School of Law, Governance and Citizenship (SLGC)


Introduction

The M.A. Programme in Law, Society and Politics at the SLGC is designed with the premise that a focus on the intersection of law and politics is of crucial importance in shaping a better understanding of modern India. That law is both living and dynamic as against something static is evidenced in the way courts and the judiciary has constantly re-interpreted texts of the law as well as the Constitution.

The study of law has thus far been confined to legal departments or universities and the choice of locating a Masters Program in law within a social science and humanities university is a self-conscious one. The excessive focus on legal formalism has resulted in an emphasis on skill development and an instrumental approach to legal education. While the imparting of legal skill is an essential aspect of legal education, it would be short-sighted to reduce the study of law into a vocational training. We believe a study of law is much richer when it incorporates insights from social sciences, humanities and other disciplines.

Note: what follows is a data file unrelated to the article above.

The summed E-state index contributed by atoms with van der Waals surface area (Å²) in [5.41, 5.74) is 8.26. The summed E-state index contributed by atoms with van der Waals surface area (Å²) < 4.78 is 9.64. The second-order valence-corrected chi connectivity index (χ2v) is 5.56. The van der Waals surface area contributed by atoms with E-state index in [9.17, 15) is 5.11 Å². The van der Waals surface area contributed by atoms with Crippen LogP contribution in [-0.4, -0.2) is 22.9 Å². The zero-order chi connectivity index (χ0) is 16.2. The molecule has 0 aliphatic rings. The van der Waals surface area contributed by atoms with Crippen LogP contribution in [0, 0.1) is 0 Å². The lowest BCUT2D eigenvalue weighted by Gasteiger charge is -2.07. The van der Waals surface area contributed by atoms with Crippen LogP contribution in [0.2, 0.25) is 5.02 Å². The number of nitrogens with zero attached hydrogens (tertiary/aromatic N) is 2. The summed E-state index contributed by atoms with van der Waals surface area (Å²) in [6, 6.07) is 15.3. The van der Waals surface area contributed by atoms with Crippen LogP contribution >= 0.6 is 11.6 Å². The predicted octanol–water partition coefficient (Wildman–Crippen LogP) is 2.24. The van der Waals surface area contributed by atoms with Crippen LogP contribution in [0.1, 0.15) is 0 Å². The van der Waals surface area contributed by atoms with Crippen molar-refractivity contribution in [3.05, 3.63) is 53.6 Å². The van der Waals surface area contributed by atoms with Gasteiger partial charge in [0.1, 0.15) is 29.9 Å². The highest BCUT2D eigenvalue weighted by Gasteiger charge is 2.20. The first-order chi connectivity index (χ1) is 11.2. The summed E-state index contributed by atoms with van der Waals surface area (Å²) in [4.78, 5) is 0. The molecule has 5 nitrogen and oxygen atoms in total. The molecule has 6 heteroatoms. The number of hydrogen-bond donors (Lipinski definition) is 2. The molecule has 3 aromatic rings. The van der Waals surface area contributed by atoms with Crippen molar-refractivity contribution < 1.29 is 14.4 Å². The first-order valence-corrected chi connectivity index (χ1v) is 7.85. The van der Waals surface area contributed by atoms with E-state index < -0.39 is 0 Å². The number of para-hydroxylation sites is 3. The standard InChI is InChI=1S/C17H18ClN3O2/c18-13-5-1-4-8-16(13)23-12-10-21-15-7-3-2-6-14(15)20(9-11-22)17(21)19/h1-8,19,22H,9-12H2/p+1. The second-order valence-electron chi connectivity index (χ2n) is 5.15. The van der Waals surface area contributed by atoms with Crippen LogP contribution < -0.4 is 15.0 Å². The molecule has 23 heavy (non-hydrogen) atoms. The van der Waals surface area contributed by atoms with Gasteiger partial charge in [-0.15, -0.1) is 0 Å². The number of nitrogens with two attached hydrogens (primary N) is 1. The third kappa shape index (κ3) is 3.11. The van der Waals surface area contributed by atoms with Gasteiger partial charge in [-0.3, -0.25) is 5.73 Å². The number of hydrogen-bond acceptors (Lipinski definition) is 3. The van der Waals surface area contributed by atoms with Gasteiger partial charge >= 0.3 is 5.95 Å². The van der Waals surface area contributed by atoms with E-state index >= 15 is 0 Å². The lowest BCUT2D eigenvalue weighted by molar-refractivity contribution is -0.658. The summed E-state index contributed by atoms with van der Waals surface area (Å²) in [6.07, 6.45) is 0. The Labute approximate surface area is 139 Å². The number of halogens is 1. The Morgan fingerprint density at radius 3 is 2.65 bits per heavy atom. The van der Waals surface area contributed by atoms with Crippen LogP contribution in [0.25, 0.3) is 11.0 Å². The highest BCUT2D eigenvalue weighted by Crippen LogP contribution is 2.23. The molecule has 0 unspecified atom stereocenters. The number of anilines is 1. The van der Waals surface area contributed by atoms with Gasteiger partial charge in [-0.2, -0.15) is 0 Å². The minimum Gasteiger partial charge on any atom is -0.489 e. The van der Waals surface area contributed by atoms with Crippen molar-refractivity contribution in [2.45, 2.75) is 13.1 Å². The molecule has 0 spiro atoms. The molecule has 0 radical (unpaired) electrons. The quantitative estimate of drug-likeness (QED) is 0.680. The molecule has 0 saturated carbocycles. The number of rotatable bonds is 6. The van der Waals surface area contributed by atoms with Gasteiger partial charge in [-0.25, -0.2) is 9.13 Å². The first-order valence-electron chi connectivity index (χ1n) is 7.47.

AUD provides a unique environment to house such a school as the faculty and scholars come from a wide range of disciplines ranging from law to the core disciplines within the Social Sciences and Humanities.

Students from a wide range of disciplines, including but not limited to law, sociology, political science, history, economics, literature and philosophy, will find this programme attractive. Law graduates through this programme will be able to deepen their understanding of interdisciplinary legal studies, including legal history, sociology of law and law and economics. Graduates of other social sciences will be able to acquire a socio-political understanding of law and the functioning of legal institutions. The programme will have a comparative focus constantly foregrounding the debates of the global south within a wider political and cultural context.